Sandalwood – Uses, Species

English name: Sandalwood

Sub Title:  Uses, Species, & Facts

sandalwood, (genus Santalum), genus of about 25 species of semiparasitic plants of the family Santalaceae, especially the fragrant wood of the true, or white, sandalwood, Santalum album. The group is distributed throughout southeastern Asia, Australia, and islands of the South Pacific.

True sandalwood

A true sandalwood tree grows to a height of about 10 metres (33 feet); has leathery leaves in pairs, each opposite the other on the branch; and is partially parasitic on the roots of other tree species. Both tree and roots contain a yellow aromatic oil, called sandalwood oil, the odour of which persists for years in such articles as ornamental boxes, furniture, and fans made of the white sapwood. The oil is obtained by steam distillation of the wood and is used in perfumes, soaps, candles, incense, and folk medicines. Powdered sandalwood is used in the paste applied to make Brahman caste marks and in sachets for scenting clothes.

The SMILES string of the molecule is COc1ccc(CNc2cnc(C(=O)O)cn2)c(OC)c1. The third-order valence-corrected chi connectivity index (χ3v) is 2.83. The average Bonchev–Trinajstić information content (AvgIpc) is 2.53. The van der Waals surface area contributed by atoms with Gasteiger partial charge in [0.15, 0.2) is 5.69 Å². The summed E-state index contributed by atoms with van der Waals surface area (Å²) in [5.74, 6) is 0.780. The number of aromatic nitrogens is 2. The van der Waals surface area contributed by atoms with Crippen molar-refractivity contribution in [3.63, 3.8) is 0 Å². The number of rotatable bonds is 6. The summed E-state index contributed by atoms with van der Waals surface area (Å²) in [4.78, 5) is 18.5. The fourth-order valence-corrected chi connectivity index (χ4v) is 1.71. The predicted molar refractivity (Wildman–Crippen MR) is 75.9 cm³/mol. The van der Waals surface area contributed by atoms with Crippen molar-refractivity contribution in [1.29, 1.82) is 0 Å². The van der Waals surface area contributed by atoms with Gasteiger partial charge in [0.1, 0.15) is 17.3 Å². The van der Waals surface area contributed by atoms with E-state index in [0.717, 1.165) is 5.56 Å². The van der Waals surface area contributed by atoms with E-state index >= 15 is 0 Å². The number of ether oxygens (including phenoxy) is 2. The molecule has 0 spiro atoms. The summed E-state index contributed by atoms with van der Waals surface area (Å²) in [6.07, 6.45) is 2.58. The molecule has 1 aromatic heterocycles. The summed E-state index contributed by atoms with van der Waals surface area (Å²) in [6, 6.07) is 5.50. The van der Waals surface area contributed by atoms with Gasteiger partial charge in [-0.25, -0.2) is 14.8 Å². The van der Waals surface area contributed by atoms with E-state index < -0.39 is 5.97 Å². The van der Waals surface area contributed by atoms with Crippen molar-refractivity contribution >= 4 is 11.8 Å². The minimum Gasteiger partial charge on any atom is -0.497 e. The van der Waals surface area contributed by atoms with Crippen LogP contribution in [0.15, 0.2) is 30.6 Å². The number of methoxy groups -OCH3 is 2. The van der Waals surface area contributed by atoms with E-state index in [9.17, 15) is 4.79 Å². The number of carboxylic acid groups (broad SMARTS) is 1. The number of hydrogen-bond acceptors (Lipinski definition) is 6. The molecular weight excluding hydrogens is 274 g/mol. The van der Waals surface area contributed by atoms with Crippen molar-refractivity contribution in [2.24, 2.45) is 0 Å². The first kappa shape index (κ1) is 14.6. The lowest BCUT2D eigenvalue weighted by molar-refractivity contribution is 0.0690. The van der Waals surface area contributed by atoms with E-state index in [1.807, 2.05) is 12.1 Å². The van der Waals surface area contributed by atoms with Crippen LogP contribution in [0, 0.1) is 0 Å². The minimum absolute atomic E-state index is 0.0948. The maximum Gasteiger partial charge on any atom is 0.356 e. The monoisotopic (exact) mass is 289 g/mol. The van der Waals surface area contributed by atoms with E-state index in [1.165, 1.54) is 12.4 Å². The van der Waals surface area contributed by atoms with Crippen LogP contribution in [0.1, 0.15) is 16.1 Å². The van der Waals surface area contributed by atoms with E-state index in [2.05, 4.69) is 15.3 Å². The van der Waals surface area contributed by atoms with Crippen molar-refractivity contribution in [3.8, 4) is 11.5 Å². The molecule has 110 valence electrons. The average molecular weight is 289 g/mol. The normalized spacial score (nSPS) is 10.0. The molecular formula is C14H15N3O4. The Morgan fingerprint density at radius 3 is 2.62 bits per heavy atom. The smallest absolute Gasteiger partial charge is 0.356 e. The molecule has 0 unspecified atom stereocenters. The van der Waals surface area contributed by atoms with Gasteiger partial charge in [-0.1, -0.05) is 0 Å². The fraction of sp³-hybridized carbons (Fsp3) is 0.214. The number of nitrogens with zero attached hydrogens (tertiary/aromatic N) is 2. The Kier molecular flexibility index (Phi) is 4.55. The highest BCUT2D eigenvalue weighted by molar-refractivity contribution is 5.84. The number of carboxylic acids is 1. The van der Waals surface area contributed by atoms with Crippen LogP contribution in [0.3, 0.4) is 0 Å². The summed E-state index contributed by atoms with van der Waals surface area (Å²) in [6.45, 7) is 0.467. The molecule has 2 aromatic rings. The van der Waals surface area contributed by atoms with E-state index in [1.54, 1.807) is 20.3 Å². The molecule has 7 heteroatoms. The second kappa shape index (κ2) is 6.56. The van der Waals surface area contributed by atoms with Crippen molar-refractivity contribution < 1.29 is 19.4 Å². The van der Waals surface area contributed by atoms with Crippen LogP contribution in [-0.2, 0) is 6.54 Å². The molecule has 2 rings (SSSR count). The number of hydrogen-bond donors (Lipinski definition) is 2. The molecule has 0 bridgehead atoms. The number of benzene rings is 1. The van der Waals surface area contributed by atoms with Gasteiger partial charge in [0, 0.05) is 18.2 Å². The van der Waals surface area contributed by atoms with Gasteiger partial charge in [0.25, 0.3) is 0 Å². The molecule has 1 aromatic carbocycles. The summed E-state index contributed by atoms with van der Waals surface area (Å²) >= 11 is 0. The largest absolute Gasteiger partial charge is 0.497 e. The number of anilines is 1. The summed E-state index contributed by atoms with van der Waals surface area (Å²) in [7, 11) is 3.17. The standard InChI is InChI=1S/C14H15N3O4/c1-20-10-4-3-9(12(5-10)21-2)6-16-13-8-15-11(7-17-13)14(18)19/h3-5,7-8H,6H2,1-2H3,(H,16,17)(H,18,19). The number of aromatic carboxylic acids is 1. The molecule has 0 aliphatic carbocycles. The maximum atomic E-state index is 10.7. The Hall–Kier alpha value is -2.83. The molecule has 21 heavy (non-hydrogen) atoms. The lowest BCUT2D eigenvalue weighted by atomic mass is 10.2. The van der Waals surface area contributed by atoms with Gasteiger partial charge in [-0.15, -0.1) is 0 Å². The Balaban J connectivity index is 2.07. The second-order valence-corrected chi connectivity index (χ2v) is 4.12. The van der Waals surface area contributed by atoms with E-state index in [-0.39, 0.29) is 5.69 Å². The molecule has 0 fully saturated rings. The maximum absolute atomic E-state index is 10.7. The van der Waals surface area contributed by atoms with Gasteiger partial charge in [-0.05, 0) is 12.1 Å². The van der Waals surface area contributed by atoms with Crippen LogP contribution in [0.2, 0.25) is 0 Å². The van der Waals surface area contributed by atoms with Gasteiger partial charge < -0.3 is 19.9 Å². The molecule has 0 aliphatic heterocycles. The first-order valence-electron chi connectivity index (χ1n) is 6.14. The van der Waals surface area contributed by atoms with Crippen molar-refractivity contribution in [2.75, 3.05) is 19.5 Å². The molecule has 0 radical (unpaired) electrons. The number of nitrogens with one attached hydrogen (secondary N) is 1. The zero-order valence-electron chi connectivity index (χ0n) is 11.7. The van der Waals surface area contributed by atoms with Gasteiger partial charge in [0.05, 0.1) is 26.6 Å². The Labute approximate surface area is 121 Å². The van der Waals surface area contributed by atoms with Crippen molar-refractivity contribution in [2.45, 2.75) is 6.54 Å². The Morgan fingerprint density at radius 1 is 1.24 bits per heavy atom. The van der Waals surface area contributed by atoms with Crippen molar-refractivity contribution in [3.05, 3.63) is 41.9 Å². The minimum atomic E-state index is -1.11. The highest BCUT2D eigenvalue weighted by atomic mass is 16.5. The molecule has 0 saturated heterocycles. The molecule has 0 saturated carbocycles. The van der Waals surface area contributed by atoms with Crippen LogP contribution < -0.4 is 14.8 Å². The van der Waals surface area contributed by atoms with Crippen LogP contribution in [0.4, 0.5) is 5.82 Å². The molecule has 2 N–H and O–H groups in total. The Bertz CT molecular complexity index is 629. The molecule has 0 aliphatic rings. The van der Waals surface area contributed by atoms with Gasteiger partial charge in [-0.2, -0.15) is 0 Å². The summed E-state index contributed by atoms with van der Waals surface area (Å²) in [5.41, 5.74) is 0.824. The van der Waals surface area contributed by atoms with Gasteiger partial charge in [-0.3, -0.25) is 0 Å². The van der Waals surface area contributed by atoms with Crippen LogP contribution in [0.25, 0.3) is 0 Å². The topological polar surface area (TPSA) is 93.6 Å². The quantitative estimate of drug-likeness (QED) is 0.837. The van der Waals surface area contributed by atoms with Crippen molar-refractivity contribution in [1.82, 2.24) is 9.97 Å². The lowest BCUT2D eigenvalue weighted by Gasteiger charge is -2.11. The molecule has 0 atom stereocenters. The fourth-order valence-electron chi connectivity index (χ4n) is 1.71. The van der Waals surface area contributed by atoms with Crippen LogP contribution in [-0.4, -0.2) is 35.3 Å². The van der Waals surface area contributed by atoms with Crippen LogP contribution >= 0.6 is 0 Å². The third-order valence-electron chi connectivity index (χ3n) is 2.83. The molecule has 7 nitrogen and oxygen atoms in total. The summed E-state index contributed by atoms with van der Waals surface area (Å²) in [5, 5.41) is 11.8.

Sandalwood trees have been cultivated since antiquity for their yellowish heartwood, which plays a major role in many funeral ceremonies and religious rites. The trees are slow-growing, usually taking about 30 years for the heartwood to reach an economically useful thickness.

Other species
quandong nut
quandong nut

Quandong (S. acuminatum), noted for its edible nut, and plumbush (S. lanceolatum) are both fairly common trees in Australia. Bitter quandong (S. murrayanum) is found in shrublands in southern Australia.

Several members of the genus are listed as endangered in the International Union for Conservation of Nature and Natural Resources (IUCN) Red List of Threatened Species, including Polynesian sandalwood (S. insulare), lanai sandalwood (S. freycinetianum) and ‘iliahi (S. pyrularium) of Hawaii, and yasi (S. yasi) of Fiji and Tonga. The Hawaiian S. involutum and S. macgregorii of Papua New Guinea are both critically endangered. The Chile sandalwood (S. fernandezianum) is an extinct species last documented alive in Chile in 1908. Habitat loss and overharvesting for the wood are the chief threats to these plants.

So-called red sandalwood is obtained from the reddish-coloured wood of Pterocarpus santalinus, a Southeast Asian tree of the pea family (Fabaceae). This species may have been the source of the sandalwood used in King Solomon’s Temple.